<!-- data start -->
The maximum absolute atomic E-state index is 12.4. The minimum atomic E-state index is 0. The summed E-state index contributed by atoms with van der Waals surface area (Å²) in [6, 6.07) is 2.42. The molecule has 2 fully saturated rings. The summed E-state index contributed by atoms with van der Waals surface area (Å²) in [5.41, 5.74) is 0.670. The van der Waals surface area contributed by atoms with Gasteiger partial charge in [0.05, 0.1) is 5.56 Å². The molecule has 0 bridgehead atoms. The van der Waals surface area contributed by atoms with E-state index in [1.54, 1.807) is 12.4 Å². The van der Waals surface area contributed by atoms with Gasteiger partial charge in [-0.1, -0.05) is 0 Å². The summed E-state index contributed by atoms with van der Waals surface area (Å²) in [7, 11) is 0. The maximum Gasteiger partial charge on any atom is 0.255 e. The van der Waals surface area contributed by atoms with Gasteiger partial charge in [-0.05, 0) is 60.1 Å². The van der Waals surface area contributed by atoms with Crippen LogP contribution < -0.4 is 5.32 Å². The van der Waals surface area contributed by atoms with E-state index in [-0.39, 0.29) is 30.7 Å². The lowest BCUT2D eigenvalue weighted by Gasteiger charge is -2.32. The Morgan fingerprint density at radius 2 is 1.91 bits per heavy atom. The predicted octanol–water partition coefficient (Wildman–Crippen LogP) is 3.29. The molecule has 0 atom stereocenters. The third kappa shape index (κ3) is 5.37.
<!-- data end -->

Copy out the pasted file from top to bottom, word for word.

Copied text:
The maximum absolute atomic E-state index is 12.4. The minimum atomic E-state index is 0. The summed E-state index contributed by atoms with van der Waals surface area (Å²) in [6, 6.07) is 2.42. The molecule has 2 fully saturated rings. The summed E-state index contributed by atoms with van der Waals surface area (Å²) in [5.41, 5.74) is 0.670. The van der Waals surface area contributed by atoms with Gasteiger partial charge in [0.05, 0.1) is 5.56 Å². The molecule has 0 bridgehead atoms. The van der Waals surface area contributed by atoms with E-state index in [1.54, 1.807) is 12.4 Å². The van der Waals surface area contributed by atoms with Gasteiger partial charge in [-0.1, -0.05) is 0 Å². The summed E-state index contributed by atoms with van der Waals surface area (Å²) in [7, 11) is 0. The maximum Gasteiger partial charge on any atom is 0.255 e. The van der Waals surface area contributed by atoms with Gasteiger partial charge in [-0.05, 0) is 60.1 Å². The van der Waals surface area contributed by atoms with Crippen LogP contribution < -0.4 is 5.32 Å². The van der Waals surface area contributed by atoms with E-state index in [-0.39, 0.29) is 30.7 Å². The lowest BCUT2D eigenvalue weighted by Gasteiger charge is -2.32. The Morgan fingerprint density at radius 2 is 1.91 bits per heavy atom. The predicted octanol–water partition coefficient (Wildman–Crippen LogP) is 3.29. The molecule has 0 atom stereocenters. The third kappa shape index (κ3) is 5.37.